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Historical newspapers are not always easy to digest. Mostly without illustrations or photography, the ‘wall of text’ of a nineteenth-century newspaper can be intimidating or difficult to engage with, and we’ve been thinking about how we can solve this.

Last Wednesday evening we ran an experimental workshop in conjunction with lecturers in design from London College of Communication. Our aim was to learn how techniques from design could help the understanding of nineteenth-century newspaper articles, and we hoped to learn how we could make the information within our newspapers more accessible to Library users. We were very lucky to have a diverse group of historical newspaper users to help us out in our experiment.

We gathered historians, general library users with a passing interest in newspapers and newspaper data, artists, and designers together and asked them to take part in a workshop where they would ‘visualise’ a newspaper in an innovative way, using art materials rather than computer software.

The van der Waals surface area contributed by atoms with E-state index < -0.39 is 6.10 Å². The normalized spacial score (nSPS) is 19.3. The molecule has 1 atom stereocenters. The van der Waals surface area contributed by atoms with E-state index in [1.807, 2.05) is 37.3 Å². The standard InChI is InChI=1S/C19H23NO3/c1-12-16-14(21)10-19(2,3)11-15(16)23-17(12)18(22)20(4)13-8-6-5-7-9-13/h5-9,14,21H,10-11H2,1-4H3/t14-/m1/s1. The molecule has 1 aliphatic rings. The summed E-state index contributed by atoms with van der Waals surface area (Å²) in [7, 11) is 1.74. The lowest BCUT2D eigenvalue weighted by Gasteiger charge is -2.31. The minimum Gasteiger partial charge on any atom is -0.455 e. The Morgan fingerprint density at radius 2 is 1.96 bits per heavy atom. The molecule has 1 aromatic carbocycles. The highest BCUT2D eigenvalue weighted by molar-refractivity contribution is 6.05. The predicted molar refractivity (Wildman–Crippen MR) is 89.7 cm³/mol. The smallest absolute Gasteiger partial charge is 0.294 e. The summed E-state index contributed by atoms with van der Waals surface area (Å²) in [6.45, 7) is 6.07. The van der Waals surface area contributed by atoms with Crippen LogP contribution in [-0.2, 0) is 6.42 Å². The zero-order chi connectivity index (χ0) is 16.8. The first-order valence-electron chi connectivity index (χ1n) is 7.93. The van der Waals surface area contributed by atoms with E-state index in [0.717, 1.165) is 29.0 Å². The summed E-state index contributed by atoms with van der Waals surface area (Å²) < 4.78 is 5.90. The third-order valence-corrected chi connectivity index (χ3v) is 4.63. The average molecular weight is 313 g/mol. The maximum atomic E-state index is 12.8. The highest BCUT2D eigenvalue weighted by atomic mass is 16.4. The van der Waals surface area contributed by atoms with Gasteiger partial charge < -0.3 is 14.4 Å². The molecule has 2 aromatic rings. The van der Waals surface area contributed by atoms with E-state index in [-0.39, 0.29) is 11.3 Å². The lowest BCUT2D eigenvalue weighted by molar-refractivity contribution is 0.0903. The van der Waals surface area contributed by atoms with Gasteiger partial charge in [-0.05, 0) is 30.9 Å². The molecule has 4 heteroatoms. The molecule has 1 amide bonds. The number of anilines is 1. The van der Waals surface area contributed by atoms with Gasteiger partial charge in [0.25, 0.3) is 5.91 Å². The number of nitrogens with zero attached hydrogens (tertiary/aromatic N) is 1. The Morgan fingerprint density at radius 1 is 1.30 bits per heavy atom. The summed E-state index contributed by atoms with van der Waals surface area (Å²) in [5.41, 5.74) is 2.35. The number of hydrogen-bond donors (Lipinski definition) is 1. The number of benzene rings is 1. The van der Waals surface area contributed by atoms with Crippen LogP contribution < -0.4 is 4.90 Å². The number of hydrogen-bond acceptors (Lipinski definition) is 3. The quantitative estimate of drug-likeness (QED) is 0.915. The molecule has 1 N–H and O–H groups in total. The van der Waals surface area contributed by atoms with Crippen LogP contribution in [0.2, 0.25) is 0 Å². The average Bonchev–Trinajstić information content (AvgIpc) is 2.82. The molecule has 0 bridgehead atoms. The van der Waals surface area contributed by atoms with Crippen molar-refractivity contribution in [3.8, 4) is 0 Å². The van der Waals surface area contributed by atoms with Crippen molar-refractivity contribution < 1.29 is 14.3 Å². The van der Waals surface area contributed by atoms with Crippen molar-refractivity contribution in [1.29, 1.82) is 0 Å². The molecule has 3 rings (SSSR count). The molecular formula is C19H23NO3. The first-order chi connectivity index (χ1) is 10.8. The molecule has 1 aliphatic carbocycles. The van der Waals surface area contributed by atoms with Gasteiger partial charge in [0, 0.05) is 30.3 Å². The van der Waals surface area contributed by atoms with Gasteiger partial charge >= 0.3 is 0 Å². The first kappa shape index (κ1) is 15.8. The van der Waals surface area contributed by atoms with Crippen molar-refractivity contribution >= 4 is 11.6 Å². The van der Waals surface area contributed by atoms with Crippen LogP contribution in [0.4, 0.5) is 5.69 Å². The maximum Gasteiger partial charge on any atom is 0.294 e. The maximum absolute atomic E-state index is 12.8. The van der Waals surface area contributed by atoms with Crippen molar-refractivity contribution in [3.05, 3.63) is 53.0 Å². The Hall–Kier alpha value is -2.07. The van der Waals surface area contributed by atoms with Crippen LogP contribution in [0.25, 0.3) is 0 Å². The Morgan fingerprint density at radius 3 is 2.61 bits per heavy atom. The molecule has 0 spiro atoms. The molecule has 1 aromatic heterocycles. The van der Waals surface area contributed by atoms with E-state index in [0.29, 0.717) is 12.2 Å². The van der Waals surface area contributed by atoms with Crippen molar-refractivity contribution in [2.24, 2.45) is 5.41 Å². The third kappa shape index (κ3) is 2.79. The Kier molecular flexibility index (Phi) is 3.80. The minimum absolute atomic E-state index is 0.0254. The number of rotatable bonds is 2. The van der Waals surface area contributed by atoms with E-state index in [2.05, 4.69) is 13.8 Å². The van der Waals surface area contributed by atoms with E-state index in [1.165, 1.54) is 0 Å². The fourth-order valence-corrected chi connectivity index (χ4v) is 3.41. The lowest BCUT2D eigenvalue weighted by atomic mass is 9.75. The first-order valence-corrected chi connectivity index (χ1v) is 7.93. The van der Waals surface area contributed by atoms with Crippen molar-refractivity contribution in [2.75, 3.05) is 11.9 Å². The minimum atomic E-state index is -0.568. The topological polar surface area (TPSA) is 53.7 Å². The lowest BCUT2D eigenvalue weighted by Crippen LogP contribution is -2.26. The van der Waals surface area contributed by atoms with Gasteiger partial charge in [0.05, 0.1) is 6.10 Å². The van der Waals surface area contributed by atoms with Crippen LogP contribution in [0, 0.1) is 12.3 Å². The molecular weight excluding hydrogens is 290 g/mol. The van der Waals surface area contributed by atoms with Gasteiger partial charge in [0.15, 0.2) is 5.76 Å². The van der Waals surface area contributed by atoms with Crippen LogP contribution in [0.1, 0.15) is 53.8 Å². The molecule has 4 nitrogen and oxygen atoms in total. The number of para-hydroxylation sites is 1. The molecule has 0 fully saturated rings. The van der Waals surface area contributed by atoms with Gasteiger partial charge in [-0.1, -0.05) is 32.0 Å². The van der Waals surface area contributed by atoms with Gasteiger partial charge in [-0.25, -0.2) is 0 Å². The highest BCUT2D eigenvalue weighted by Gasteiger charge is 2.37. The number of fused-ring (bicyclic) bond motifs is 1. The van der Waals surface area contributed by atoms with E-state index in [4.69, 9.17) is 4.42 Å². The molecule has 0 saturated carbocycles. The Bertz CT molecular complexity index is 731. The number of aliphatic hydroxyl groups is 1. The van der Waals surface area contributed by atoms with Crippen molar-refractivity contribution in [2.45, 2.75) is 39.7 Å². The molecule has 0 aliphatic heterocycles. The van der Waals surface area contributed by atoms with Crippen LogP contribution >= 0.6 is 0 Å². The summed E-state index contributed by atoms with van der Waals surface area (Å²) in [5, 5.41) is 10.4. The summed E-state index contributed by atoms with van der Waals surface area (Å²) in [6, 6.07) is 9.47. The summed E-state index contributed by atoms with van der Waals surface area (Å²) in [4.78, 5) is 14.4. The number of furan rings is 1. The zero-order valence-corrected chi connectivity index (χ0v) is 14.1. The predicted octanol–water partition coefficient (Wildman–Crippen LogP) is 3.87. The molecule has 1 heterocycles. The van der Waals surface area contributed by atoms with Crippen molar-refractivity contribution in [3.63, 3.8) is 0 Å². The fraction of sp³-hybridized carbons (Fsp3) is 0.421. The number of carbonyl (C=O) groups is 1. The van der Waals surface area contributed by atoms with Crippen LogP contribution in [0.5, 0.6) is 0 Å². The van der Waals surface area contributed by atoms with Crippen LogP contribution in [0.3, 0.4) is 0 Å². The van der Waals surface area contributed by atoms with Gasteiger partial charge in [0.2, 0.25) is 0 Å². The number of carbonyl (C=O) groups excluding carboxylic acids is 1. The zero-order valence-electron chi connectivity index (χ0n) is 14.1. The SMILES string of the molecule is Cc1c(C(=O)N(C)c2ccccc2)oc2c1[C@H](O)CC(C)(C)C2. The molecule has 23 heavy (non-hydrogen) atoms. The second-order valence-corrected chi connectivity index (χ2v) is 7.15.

The evening started with a brief overview of The British Library’s newspaper resources, an outline of our Heritage Made Digital programme (which will result in a set of openly available historical newspaper resources and the underlying data), and some pointers for those looking to learn how to do data analysis. We gave a very quick description of some of the tools we use, including R, Python, Jupyter Notebooks, https://voyant-tools.org/, and Palladio, and where to learn how to use them: we recommend checking out https://programminghistorian.org/ and  https://software-carpentry.org/.

Participants then worked with art materials, including hand-printed riso paper, to visually communicate an aspect of a newspaper article they found interesting. We gave several articles to choose from: one on the ‘Trial of Queen Caroline’, one about the burglar and murderer Charles Peace, one about the first commercial passenger railway journey (which also includes the first railway fatality), as well as a page of advertisements and a page of letters to the editor.

Workshop1

Participant showing their visual representation of categorical information found in a newspaper article

Participants took a range of approaches and styles: some took to chopping up paper straight away, whereas others were more cautious. Some chose to focus on the content of the article, and others looked at the visual or structural elements of the page. One participant color-coded their article according to gender. Another noticed a faint outline of an illustration on a page and based their work around this. Several attendees picked up on the significance of the advertisements, and the potential historical information within. By the end we had an impressive array of visualisations, including an entire three dimensional dolls’ house.

Workshop2

A dolls’ house based on the details of the ‘Trial of Queen Caroline’